Having a clear faith, according to the Creed of the Church, is often labeled as fundamentalism. While relativism, that is, letting oneself be carried "here and there by any wind of doctrine", appears as the only attitude worthy of today's times. A dictatorship of relativism is being established that does not recognize anything as definitive and that leaves as its last measure only its own ego and its desires ».
"Instead, we have another measure: the Son of God, the true man. He is the measure of true humanism. »Adult» is not a faith that follows the waves of fashion and the latest news; adult and mature is a faith deeply rooted in friendship with Christ. It is this friendship that opens us to all that is good and gives us the criterion to discern between true and false, between deception and truth. We must mature this adult faith, we must guide the flock of Christ to this faith. And it is this faith - only faith - that creates unity and is realized in charity. In this regard, Saint Paul offers us - in contrast to the constant adventures of those who are like children tossed by the waves - a beautiful word: to make truth in charity, as the fundamental formula of Christian existence. In Christ, truth and love coincide. To the extent that we approach Christ, even in our lives, truth and love come together. Charity without truth would be blind; the truth without charity would be like "a cymbal that tinkles".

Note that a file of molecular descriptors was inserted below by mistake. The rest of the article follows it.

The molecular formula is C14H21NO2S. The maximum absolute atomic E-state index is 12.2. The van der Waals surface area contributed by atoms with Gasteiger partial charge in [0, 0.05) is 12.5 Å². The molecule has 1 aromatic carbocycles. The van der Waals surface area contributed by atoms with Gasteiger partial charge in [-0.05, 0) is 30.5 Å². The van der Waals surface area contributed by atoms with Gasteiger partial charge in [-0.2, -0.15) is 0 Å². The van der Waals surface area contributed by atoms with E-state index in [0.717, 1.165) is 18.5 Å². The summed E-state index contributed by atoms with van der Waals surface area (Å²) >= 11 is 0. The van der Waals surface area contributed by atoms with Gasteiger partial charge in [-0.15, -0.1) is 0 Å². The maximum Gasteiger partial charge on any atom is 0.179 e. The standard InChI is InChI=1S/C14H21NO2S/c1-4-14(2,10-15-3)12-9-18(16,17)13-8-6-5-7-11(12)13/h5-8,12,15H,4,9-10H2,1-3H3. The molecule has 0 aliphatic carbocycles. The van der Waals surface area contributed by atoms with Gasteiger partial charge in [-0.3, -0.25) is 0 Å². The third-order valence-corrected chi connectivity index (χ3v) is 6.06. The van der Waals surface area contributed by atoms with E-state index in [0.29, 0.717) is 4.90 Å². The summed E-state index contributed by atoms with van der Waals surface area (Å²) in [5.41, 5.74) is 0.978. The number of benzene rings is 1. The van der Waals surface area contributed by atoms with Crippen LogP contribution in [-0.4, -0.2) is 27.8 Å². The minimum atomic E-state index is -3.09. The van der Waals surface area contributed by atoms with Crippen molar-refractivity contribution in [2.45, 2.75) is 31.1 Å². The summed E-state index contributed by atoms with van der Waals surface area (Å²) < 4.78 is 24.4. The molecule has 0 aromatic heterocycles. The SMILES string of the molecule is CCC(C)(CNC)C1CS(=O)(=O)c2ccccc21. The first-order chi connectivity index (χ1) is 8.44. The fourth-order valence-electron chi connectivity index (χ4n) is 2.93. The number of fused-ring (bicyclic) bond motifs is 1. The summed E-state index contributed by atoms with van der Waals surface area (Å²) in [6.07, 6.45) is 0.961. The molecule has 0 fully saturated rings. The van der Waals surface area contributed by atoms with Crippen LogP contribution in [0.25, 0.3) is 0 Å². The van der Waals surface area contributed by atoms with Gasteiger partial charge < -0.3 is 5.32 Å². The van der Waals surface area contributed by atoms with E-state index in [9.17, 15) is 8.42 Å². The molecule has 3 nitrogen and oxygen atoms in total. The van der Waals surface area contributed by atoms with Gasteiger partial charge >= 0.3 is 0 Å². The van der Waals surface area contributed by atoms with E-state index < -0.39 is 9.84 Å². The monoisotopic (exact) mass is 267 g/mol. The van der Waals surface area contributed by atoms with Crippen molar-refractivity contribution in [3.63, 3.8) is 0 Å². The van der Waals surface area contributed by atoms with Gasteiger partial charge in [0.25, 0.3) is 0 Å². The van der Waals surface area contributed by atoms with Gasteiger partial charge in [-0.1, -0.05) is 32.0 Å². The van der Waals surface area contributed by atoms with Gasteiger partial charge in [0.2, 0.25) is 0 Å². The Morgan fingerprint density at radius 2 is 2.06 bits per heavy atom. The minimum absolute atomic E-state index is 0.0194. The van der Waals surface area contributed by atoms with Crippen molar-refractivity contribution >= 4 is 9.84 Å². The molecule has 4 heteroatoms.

"We come now to the Gospel, from whose wealth I would like to extract only two small observations. The Lord addresses these wonderful words to us: "Do I call you servants any more? but I have called you friends ». So often we feel we are - as is true - only useless servants. And yet, the Lord calls us friends, he makes us his friends, he gives us his friendship. The Lord defines friendship in a dual way. There are no secrets between friends: Christ tells us everything he hears from the Father; it gives us its full confidence and, with trust, also knowledge. He reveals his face, his heart. He shows us his tenderness for us, his passionate love that goes as far as the madness of the cross. He entrusts himself to us, gives us the power to speak with his ego: "this is my body ...", "I absolve you ...". He entrusts his body, the Church, to us. He entrusts to our weak minds, to our weak hands his truth - the mystery of God the Father, Son and Holy Spirit; the mystery of the God who "so loved the world that he gave his only Son". He made us his friends - and how do we respond? "
"But what does Isaiah mean when he announces the" day of vengeance for our God "? Jesus, in Nazareth, in his reading of the prophetic text, did not utter these words - he concluded by announcing the year of mercy. Was this perhaps the reason for the scandal that took place after his sermon? We do not know. In any case, the Lord offered his authentic comment to these words with the death of the cross. "Did he carry our sins in his body on the wood of the cross?" Says St. Peter. And St. Paul writes to the Galatians: "Christ has redeemed us from the curse of the law, becoming himself a curse for us, as it is written: Cursed be he hangs from the wood, because in Christ Jesus the blessing of Abraham passed on to the Gentiles and we received the promise of the Spirit by faith ". The mercy of Christ is not a cheap grace, it does not suppose the trivialization of evil. Christ brings into his body and on his soul all the weight of evil, all its destructive force He burns and transforms evil into suffering, into the fire of his suffering love.The day of vengeance and the year of mercy coincide in the paschal mystery, in Christ dead and risen. This is the vengeance of God: he himself, in the person of the Son, suffers for us ".